In Cuba, a battle against racism persists, activists say
BY NORA GÁMEZ TORRES
More than 30 Cuban activists, writers, academics and entrepreneurs,
mostly of African descent, gathered at Harvard University for an
unprecedented meeting to celebrate the achievements of the Afro-Cuban
movement on the island and set the course for future work.
“We have to be aware that this is a historical event,” said Tomás
Fernández Robaina, a member of the Regional Afro-Descendant Network
group known by the Spanish acronym ARAC and author of the pioneering
book El Negro en Cuba.
The weekend gathering, organized by the university’s Institute for
African and African-American Research at the Hutchins Center, had
multiple objectives: to celebrate and recognize the work of activists
and intellectuals on the island who have been battling racism since the
1990s; acknowledge the role of Afro-descendants in Cuban history; and
lay the groundwork for the continuing challenges.
“The Afro-Cuban movement is much larger and more diverse today than it
was 20 years ago,” said Harvard professor Alejandro de la Fuente,
director of the institute and author of a book on race relations in
Cuba, A Nation for All. “It emerged as a cultural movement but has been
enriched by the incorporation of organizations that assume the model of
social activism and the incorporation of gender studies and legal issues.”
The diversity of projects and approaches discussed during the sessions
was the best illustration of this development.
Groups such as the Red Barrial Afrodescendiente (Afro-Descendant
Neighborhood Network) and the Identidad y Barrio La Marina (Identity and
Neighborhood La Marina), in Matanzas, focus on the work of empowerment
at a more local level and are heirs to the popular education model that
was disseminated throughout Latin America by Brazilian Paulo Freire.
Others like Grupo Afrocubanas, which has already produced two books, has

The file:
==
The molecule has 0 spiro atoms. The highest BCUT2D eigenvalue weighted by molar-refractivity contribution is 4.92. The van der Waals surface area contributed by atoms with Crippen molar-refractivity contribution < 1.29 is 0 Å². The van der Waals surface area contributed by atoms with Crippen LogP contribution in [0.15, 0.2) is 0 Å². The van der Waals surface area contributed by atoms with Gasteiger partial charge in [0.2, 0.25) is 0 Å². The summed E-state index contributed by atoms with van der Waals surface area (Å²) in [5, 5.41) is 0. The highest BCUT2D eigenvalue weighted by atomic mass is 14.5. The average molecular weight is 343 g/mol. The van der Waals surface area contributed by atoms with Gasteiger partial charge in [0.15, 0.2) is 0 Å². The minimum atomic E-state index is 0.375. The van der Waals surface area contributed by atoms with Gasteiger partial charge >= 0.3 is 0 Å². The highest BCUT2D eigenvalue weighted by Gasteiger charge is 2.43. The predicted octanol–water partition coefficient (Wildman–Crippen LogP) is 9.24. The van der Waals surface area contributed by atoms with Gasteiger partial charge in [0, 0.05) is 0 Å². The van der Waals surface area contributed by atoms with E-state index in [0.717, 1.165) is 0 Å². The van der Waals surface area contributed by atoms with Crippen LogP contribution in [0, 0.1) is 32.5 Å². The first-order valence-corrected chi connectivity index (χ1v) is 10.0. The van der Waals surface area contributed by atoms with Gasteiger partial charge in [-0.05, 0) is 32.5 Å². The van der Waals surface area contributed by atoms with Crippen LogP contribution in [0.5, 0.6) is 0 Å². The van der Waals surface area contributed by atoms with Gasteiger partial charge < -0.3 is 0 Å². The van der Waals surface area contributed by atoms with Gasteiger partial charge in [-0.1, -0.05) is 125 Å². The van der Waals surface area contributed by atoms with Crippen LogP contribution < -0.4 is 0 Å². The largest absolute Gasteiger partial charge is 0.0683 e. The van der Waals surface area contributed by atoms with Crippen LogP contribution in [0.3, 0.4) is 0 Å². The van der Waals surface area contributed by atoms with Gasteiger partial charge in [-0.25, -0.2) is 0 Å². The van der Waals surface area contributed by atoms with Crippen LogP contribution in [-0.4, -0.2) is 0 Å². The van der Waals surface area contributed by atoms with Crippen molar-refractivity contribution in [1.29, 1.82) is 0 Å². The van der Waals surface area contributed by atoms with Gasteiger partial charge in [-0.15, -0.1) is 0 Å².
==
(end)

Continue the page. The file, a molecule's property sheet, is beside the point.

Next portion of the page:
set out to “break the silence on black women in the master texts of
Cuban history and literature … and contribute to the dismantling of
negative racist and sexist stereotypes,” said Daisy Rubiera, one of the
One of the pioneers in the fight against racial discrimination on the
island, which became more blatant during the economic collapse in the
90s known as the “Special Period,” was the Cofradía de la Negritud
(Brotherhood of Negritude), a project that began nearly 20 years ago
with a mission to raise awareness withing Cuban society on the issue of
“At that time the Cuban black population had no voice and we tried to
rescue the right to express ourselves as blacks,” said one of its
founders Norberto Mesa.
One of the achievements of the Afro-Cuban Movement, the participants
agreed, is to make the racial issue no longer taboo inside the island.
But the challenges remain enormous.
In the absence of other more traditional spaces, activists and
intellectuals have used newsletters, such as Desde La Ceiba distributed
by the writer and researcher Tato Quiñones and blogs, despite limited
internet access on the island. There are currently 11 blogs that focus
on the issue of racism, said Sandra Álvarez, author of Negra cubana
tenía que ser, the first black-focused blog launched 11 years ago. Prior
to that, Chester King, founded Afrocubaweb, a digital site that now
contains more than 30,000 articles on the racial subject.
Álvarez was recently at the center of a controversy over the publication
of a cartoon that she criticized in her blog as being racist after it
appeared on the digital site Diario de Cuba, published in Spain by Cuban
exiles. The cartoon depicted two white female tourists accompanied by
black Cuban male prostitutes with exaggerated features.
“I felt that I was very alone and that the people who could respond to
this racist caricature were in Cuba, disconnected,” said Álvarez, who
said she received threats after she published the cartoon on her blog to
accompany her criticism of the stereotypical depiction.
“The main lesson [from this experience] is that we, black Cubans, do not
have to expect anything from the racist Cuban exiles,” she said, “they
want us quiet.”
Alberto Abreu, a writer who was honored with the prestigious Casa de las
Américas award and the author of the blog Afromodernidades said
technology has allowed activists shed light on all sorts of issues and
“widen the gap of public discourse” from the control of the Cuban
However, several speakers agreed that all the public spaces necessary
for the discussion of the racial issue still do not exist in Cuba.
Others pointed out that these projects and organizations operate in a
legal limbo: they are not legal but are allowed by the State.
“We do not have sufficient legal protection, said investigative
journalist Gisela Arandia. “We are still operating in fragile spaces.”
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Source: In Cuba, a battle against racism persists, activists say | Miami